Says Steven Summerfelt, the Institute’s director of aquaculture systems research: “Water treatment is why this works. It’s really just a huge aquarium.”
It sounds almost too simple, but it’s far from it. The team has spent 20 years testing, calculating and testing some more — figuring out the best flow rates, filtration methods, water temperatures, fish varieties, feed compositions and so on, largely with USDA funding. Many publications later, this nonprofit operation is spinning off satellites that raise and sell fish.
The beauty of it is, they can put it anywhere, which brings us back to the way the market loves local product. Says Summerfelt, “We can put it outside the metro areas on the East Coast; we can put it outside of Vegas or LA, and in fact, people have been doing that.”
But don’t salmon spend part of their lives in the ocean? Yes, they do.
“Salmon grow really slowly the first year, until the first winter when they smoltify. Then when they are ready to osmoregulate (maintain salt and water balance in the ocean) they grow really fast. We can do the same thing in fresh water. We trick them with lights so that they switch into the fast growth mode. Once they hit one pound, they start to grow a pound a month, until they’re nine or 10 pounds.” Summerfelt says.
Salmon are highly efficient at converting feed to food at a ratio of about 1.1 to 1. Compare that with beef, which is somewhere around 8 to 1. According to Summerfelt, salmon are the most efficient animals on the planet to raise for food.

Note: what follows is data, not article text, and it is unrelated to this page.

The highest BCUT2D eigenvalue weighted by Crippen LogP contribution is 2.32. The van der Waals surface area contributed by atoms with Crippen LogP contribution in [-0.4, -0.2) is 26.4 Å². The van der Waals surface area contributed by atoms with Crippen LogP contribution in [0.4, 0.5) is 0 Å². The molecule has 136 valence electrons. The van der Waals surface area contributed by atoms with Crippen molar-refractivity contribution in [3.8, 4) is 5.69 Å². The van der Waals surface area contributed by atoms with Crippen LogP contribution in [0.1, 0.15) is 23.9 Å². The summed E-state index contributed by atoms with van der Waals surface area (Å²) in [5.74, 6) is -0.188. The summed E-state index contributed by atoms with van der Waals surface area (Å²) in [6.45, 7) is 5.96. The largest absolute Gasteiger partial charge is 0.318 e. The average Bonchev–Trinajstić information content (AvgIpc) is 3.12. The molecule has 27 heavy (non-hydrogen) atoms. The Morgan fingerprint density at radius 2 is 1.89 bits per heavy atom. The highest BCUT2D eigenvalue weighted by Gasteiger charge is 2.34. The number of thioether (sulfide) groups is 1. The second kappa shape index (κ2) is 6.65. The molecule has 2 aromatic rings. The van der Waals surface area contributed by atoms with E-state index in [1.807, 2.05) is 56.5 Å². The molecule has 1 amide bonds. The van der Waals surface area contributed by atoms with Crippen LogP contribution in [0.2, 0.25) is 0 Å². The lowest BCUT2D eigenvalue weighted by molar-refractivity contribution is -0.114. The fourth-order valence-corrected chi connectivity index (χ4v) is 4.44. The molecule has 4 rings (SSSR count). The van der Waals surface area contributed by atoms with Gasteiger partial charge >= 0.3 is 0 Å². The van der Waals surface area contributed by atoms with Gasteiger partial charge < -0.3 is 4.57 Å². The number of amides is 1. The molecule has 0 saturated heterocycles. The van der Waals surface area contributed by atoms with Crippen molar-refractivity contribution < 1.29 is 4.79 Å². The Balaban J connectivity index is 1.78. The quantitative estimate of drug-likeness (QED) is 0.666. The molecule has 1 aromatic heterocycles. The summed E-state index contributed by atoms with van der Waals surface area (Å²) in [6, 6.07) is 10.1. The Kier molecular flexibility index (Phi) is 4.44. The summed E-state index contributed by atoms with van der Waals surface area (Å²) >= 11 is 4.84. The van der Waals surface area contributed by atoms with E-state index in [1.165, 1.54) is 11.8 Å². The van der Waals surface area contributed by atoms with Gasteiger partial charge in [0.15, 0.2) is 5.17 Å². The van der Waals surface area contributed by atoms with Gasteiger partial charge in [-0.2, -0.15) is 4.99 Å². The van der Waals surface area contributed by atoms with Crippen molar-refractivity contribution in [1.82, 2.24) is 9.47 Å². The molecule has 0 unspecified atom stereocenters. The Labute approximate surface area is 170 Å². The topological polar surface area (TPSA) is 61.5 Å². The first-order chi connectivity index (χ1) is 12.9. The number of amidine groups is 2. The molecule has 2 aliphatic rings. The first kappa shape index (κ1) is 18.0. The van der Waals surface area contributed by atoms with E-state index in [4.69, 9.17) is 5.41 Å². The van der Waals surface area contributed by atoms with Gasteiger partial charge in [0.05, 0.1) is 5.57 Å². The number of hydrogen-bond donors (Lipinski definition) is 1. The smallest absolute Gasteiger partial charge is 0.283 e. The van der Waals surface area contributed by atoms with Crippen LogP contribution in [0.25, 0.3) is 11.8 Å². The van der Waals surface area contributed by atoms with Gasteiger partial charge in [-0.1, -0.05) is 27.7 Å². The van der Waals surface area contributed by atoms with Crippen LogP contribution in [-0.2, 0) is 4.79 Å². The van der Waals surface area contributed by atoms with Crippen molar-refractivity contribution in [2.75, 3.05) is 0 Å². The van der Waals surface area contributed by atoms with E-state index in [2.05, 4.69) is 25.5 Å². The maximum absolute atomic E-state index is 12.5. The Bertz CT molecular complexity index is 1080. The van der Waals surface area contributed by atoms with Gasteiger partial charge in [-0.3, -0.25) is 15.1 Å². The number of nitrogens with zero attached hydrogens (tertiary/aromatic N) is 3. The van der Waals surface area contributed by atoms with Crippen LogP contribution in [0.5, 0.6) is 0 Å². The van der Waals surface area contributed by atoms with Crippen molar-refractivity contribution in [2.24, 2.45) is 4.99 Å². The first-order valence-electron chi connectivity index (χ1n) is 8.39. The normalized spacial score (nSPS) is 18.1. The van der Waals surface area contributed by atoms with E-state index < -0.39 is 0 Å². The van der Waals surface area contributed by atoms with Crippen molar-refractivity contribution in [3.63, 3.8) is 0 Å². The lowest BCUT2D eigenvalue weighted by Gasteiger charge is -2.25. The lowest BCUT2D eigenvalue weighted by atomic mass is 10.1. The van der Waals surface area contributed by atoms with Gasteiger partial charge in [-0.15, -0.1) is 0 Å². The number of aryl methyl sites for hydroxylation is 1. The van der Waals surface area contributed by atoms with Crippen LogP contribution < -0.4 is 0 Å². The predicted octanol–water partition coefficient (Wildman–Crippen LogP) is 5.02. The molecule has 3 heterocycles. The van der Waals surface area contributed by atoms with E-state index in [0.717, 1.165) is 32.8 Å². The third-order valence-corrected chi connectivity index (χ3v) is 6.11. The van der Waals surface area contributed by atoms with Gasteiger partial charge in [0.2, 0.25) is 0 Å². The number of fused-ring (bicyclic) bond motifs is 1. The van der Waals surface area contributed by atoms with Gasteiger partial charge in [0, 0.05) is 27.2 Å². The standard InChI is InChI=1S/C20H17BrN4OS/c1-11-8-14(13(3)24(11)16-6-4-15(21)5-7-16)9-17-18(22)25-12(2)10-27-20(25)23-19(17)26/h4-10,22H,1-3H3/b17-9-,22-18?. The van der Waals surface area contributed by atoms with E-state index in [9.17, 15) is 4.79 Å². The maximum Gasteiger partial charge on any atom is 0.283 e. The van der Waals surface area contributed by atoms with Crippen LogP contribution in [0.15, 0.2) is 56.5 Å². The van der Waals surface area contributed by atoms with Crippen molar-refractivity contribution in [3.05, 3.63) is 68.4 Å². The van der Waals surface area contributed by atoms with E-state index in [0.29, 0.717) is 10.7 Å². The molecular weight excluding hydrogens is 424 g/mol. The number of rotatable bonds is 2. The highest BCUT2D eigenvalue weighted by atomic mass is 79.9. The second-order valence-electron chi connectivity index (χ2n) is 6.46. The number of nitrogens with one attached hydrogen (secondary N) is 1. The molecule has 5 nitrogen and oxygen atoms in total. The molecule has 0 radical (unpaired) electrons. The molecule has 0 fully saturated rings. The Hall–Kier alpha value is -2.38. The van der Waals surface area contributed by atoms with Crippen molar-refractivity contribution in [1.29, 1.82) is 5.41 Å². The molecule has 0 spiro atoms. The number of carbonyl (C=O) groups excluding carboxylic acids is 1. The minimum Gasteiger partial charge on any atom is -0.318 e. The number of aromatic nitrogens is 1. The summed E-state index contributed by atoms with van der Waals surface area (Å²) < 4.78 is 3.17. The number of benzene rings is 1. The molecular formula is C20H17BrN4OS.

The water footprint of the system is modest and improving. Currently, 99.5 percent of the water is recycled; new innovations are expected to improve that to 99.95 percent.
The biggest overall footprint is growing the feed, which continues to be a subject of study. But there are even brighter spots on the horizon. North Country Clear Water in Wisconsin has a project in development, designed by Freshwater Institute, which will raise Atlantic salmon and rainbow trout and then feed the effluent into a decoupled aqua-/hydroponic operation. The runoff will fertilize organic lettuce and other fresh leafy greens. The water can then be returned to the fish operation, making the overall system zero discharge. In a symbiotic relationship like this, the feed to food ratio completely flips. Instead of getting almost a ton of fish for a ton of feed, now, as much as 10 tons of food can produced from a single ton of feed.
Images by RP Siegel
RP Siegel, author and inventor, shines a powerful light on numerous environmental and technological topics. His work has appeared in Triple Pundit, GreenBiz, Justmeans, CSRWire, Sustainable Brands, Grist, Strategy+Business, Mechanical Engineering, Design News, PolicyInnovations, Social Earth, Environmental Science, 3BL Media, ThomasNet, Huffington Post, Eniday, and engineering.com among others . He is the co-author, with Roger Saillant, of Vapor Trails, an adventure novel that shows climate change from a human perspective. RP is a professional engineer - a prolific inventor with 53 patents and President of Rain Mountain LLC a an independent product development group. RP was the winner of the 2015 Abu Dhabi Sustainability Week blogging competition. Contact: firstname.lastname@example.org